Plaintiffs in this case subsequently brought suit against Allied World for its failure to defend them in the Underlying Lawsuit. After both sides sought summary judgment on the issue of the duty to defend, the district court granted Plaintiffs' motion and denied Allied World's motion. Allied World subsequently sought entry of judgment under Federal Rule of Civil Procedure 54(b), which the district court granted. Allied World then filed its timely notice of appeal.1


Summary judgment is appropriate when “the movant shows that there is no genuine dispute as to any material fact and the movant is entitled to judgment as a matter of law.” Fed. R. Civ. P. 56(a). We review a grant of summary judgment de novo. Bradley v. Viking Ins. Co. of Wis., 56 F.4th 1011, 1014 (5th Cir. 2023). See also L & A Contracting Co. v. S. Concrete Servs., Inc., 17 F.3d 106, 109 (5th Cir. 1994) (“We review de novo questions involving the construction or interpretation of contracts.”).



“In a diversity case involving the interpretation of a contract, we apply the substantive law of the forum state.” McLane Foodservice, Inc. v. Table Rock Restaurants, L.L.C., 736 F.3d 375, 377 (5th Cir. 2013). “Under Texas law, insurance policies are interpreted in accordance with the rules of construction that apply to all contracts generally.” Sharp v. State Farm Fire & Cas. Ins. Co., 115 F.3d 1258, 1260 (5th Cir. 1997) (citing Nat'l Union Fire Ins. Co. of Pittsburgh, Pa. v. CBI Indus., Inc., 907 S.W.2d 517, 520 (Tex. 1995)).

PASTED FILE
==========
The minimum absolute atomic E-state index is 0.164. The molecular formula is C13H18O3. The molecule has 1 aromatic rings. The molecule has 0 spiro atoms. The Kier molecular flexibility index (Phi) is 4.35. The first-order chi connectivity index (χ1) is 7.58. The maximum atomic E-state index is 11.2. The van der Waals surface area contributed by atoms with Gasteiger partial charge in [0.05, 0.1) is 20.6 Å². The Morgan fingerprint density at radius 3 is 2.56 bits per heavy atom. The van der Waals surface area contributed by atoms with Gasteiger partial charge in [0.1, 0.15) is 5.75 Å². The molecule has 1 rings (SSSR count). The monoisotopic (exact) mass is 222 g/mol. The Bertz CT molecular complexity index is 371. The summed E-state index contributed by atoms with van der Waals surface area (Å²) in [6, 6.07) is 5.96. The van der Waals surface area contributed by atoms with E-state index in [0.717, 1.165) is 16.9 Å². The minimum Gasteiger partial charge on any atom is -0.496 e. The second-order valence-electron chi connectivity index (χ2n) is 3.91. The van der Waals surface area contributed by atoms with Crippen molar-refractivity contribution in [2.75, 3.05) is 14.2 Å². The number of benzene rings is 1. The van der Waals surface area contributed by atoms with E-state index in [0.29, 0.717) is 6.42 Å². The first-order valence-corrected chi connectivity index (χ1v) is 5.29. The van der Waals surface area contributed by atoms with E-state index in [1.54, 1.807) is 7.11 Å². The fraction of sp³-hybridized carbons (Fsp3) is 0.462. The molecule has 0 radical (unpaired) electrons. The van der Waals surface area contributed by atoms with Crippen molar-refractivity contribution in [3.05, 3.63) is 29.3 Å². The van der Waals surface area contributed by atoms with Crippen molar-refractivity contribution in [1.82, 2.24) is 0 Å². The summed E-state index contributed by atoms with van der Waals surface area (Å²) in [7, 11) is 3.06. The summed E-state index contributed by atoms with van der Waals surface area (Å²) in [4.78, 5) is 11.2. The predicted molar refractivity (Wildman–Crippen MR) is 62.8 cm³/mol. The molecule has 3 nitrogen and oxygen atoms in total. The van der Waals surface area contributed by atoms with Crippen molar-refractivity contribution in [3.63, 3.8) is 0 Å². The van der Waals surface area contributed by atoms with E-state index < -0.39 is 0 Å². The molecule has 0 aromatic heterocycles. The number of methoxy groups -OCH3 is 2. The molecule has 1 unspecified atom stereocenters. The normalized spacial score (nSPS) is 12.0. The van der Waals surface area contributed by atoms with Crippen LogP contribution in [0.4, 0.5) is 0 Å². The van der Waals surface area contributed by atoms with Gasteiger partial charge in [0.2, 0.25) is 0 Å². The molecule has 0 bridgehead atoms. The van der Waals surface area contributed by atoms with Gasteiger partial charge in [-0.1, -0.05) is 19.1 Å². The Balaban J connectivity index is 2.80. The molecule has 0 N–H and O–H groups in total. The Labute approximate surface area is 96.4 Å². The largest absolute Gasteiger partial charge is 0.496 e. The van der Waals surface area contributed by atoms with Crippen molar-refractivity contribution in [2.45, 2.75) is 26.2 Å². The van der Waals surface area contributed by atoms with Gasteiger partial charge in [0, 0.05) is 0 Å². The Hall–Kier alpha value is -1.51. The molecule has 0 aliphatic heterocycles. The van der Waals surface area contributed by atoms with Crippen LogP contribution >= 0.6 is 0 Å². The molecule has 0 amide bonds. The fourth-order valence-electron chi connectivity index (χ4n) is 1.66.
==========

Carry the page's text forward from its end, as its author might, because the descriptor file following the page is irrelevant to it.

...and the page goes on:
“The insured bears the initial burden of showing that there is coverage, while the insurer bears the burden of proving the applicability of any exclusions in the policy.” Guar. Nat'l Ins. Co. v. Vic Mfg. Co., 143 F.3d 192, 193 (5th Cir. 1998). “In construing a contract, a court's primary concern is to ascertain the intentions of the parties as expressed in the instrument.” Amedisys, Inc. v. Kingwood Home Health Care, LLC, 437 S.W.3d 507, 514 (Tex. 2014). “As with any other contract, the parties' intent is governed by what they said.” Fiess v. State Farm Lloyds, 202 S.W.3d 744, 746 (Tex. 2006). See also Gilbert Texas Constr., L.P. v. Underwriters at Lloyd's London, 327 S.W.3d 118, 126 (Tex. 2010) (“[W]e look at the language of the policy because we presume parties intend what the words of their contract say.”).